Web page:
“Let’s just jump in,” she replied, ignoring my lack of response or brain function. “I’m going to pull up Google.”
And this is how the morning of June 1, 2015 began -- two women in a room, neither of whom knew where her research would lead or what to expect from a summer spent examining one of the darkest areas of the human experience.
I became involved with Stories in Blue when I was chosen to participate in the McGregor Summer Research Fellowship program with Stephanie, who I had worked with on several other occasions on theatre for social justice. At that point the project was called Child Trafficking in West Africa: Creating Theatre for Development, and the end goal was to create two pieces that examined the similarities and differences between human trafficking in Ghana and the United States.
We began by reading and absorbing as much as we could about domestic human trafficking, about trauma, and about national organizations that assist victims and survivors. But we were always drawn back to the plight of women in our own city. It was heartbreakingly apparent that this was an issue that had always existed in Grand Rapids but went largely unaddressed. Most people are surprised to know that humans are bought and sold on the street of West Michigan. As we researched, we found that the general population sees modern-day slavery as an international issue, despite its substantial presence in our own country.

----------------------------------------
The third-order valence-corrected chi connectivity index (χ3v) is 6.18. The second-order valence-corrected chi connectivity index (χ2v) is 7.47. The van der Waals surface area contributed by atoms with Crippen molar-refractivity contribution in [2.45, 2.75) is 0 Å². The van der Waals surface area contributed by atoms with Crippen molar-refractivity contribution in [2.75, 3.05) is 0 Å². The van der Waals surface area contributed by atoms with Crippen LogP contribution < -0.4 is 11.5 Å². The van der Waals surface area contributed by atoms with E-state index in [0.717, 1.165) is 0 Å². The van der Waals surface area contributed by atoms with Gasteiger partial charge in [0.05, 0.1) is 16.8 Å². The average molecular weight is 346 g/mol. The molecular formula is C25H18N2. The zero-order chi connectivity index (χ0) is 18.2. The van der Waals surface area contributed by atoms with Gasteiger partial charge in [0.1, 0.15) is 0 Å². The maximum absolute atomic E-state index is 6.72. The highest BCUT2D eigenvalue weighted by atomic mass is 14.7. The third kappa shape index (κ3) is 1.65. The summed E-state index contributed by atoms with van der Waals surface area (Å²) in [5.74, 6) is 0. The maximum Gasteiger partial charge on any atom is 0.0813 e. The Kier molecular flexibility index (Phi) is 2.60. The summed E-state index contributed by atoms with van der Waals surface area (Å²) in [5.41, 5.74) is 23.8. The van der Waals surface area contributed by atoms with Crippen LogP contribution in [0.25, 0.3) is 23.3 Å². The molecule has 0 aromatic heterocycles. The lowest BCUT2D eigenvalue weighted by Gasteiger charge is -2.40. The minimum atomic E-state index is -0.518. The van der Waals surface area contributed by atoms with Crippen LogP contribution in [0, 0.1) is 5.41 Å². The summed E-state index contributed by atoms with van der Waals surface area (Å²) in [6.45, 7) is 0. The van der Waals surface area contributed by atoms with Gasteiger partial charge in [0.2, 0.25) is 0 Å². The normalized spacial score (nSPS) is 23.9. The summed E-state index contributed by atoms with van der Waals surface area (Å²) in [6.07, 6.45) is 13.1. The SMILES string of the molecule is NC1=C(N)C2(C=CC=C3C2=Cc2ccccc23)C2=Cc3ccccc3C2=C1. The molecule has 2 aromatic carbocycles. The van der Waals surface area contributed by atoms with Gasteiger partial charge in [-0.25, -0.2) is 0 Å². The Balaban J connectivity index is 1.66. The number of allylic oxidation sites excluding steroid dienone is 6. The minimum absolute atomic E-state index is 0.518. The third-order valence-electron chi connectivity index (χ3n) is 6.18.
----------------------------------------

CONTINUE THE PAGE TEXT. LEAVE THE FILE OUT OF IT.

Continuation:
After spending hours in the library and watching documentaries, Stephanie and I set up interviews with local survivors who were willing to tell us their stories, have the conversations recorded, and allow an actress to portray them in the theatrical production. Confidentiality and safety were our highest priority, and we allowed the interviewees to be in complete control of the entire process. Each interview was one to two hours long and had an emotional intensity to them that is difficult to describe; pain and guilt, warmth and honesty, and even resilience and healing.
By the end of the summer, Stephanie and I had recorded and transcribed six or seven interviews with human trafficking survivors. Although each one differed in its circumstances and origins, a common factor tied them all together:
They were all trafficked in Michigan.
That, I think, is the point at which I realized the necessity of this project.
Stories in Blue has taught me a lot of hard lessons. But what I will always carry with me is the knowledge that there is healing from human trafficking. For every horrible narrative that was placed before us, there was an incident of hope and joy amidst the darkness. The real-life women whose stories are painted by the actresses in Stories in Blue are the most resilient, courageous, and beautiful people that I have ever met. This process is so important. It includes us all.